Several months ago we were presenting to a group of teens at a local high school. As usual, most sat there politely and listened as I described a marketing research practice known as scraping. As I detailed the information that can be collected from users surfing their favorite websites, I heard a synchronized gasp followed by, “That’s not fair.”
As parents we all have heard those proclamations before. “It’s not fair that I gotta be in by 10:00pm.” Or, “It’s not fair that she gets to go to the movies.” And then there’s the “It’s not fair that I have to clean my room.” However, in this situation, I certainly empathized with their collective responses.
I offered little in the way of consultation — suggesting, “When you’re on the web or using your smart phone, you’re living in a glass house. You can see out — but everyone can also see in.”
I had been in the media and technology fields most of my life. In fact, I had worked on projects in the past that analyzed the potential data that can be collected by web users on an ISP network — or that use versions of web-mail. In the end, our company, and many of our competitors rightly opted to always protect the privacy of the customer. However, the money that was offered to ISP’s to provide that data was staggering — and to some tempting.
Why do marketers want this information? Well, as someone once told me, “If you don’t know someone’s motivation – the answer is generally MONEY.”
There is tremendous value to every action that you take on the web. The combination of your IP address and surfing activity could tell a web marketer where you live, your income, your recreational activity, religion and political affiliation – all under the auspices of serving you relevant ads as you peruse the web. In reality, this “behavioral targeting” can improve your overall web experience. For example: If you’re a forty-year old male living in the suburbs of Dallas, Texas who enjoys sports, camping and Toby Keith – you probably don’t want to view ads that relate to a teen girl living in Buffalo, New York that enjoys dancing, makeup, and Justin Bieber. To that end, you generally will be served ads that relate to a forty-year old, male sports and country music enthusiast living in the suburbs of Dallas, Texas.
But wouldn’t it be nice if you had the option to give permission for this data to be collected?
As reported in the Wall Street Journal’s WHAT THEY KNOW series, tracking files signify a new paradigm in marketing based on the surveillance of web users and the subsequent sale of that data.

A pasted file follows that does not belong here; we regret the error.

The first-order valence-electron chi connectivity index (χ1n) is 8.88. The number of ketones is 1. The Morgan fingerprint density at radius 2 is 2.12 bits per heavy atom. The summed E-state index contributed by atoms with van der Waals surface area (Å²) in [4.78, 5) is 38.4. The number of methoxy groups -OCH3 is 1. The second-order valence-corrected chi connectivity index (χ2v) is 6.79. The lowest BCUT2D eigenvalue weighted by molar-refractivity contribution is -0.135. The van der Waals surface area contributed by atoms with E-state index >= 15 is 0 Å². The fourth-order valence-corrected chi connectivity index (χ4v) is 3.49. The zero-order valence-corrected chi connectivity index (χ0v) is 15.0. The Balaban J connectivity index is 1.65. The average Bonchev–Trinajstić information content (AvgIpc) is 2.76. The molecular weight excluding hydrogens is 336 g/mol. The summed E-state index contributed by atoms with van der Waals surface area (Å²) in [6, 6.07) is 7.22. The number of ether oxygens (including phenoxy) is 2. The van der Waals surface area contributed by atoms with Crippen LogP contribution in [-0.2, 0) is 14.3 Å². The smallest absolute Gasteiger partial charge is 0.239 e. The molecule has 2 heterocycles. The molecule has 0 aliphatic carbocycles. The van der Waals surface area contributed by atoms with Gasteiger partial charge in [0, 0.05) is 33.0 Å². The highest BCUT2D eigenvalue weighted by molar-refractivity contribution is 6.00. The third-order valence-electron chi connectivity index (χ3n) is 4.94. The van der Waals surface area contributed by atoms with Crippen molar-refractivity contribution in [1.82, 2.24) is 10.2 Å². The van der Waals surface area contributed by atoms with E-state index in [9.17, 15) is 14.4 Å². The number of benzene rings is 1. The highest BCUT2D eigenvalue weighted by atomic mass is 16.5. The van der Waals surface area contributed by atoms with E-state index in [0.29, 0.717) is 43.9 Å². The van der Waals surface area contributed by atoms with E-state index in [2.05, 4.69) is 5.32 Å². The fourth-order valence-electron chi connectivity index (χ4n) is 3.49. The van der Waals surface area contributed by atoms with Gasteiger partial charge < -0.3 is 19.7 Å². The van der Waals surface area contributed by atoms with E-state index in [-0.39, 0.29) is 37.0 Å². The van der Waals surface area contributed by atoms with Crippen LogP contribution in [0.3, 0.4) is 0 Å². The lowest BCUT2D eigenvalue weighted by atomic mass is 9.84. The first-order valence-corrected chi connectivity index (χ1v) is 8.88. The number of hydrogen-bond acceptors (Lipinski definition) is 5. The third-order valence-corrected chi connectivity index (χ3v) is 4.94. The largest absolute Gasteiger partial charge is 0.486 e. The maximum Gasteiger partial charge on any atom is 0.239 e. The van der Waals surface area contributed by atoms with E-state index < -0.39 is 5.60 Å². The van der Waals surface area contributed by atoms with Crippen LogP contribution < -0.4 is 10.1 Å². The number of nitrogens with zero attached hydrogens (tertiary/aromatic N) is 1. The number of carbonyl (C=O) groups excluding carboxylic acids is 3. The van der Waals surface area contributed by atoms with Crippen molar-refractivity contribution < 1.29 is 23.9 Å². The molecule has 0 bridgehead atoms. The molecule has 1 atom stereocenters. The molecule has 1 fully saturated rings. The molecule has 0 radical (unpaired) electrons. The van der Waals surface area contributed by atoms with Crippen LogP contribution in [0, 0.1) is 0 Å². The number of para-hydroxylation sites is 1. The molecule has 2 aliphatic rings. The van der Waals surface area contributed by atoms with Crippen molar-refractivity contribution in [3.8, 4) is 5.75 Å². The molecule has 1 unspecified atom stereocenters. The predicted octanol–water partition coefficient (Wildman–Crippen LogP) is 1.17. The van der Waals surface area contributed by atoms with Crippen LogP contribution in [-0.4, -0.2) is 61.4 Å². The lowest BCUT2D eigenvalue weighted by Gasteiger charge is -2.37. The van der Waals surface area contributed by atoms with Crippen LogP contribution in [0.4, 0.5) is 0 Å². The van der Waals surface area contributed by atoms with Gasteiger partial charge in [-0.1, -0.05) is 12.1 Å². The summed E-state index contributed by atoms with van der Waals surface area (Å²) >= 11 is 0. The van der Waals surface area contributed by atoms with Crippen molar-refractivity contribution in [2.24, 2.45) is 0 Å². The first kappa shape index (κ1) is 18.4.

As the The Journal suggested, “ Web users are in effect exchanging personal data for the broad access to information and services that is a defining feature of the Internet.”
One very popular news and entertainment site was targeted by The Journal. In their test they discovered that the site planted a tracking file that provided an estimate of a surfer’s age, their zip code and gender in addition to a code that provided estimates of their income, marital status, family size, and home ownership.
All of this tracking is accomplished by small files known as “cookies,” Each time a user visits a website, a cookie is often placed on their computer. And in the United States, our courts have ruled this action to be legal.
My own experience with this site – which had been my default browser page — is that after one day of surfing, I had collected over 3000 cookies on my PC. Since reading this article I now use software that automatically deletes the files before I exit the system.
Beyond slowing your computer down, the bigger issue is the personal data that can be gathered and sold to others. For example. If you have an allegiance to a particular political party, would you want your political perspective shared with a hiring manager that perhaps is of the opposite opinion? Moreover, do you want more ads sent your way from the opposite party?
My wife clicked the LIKE icon on Facebook a few months ago related to a certain political candidate. Since then she has been besieged with ads and emails from that particular presidential candidate. She received so much unrequested information; she has since questioned how much she really “likes” that candidate.
Another very “real” scenario that occurs every day in corporate America relates again to Facebook. Today 83% percent of corporations review an applicant’s Facebook page before they make a formal offer to the candidate. There is no conniving marketing company surreptitiously working in the background trying to unearth your darkest secrets. No… The information is gathered freely by the information that you share publicly on Facebook.
We’ll look into this issue in other blogs, but for now, take a look at this video produced by NBC NEWS on how corporations use Facebook to filter out potential employee candidates. You’ll hopefully think twice before posting pictures of your “Family Barbeque” that got out of hand.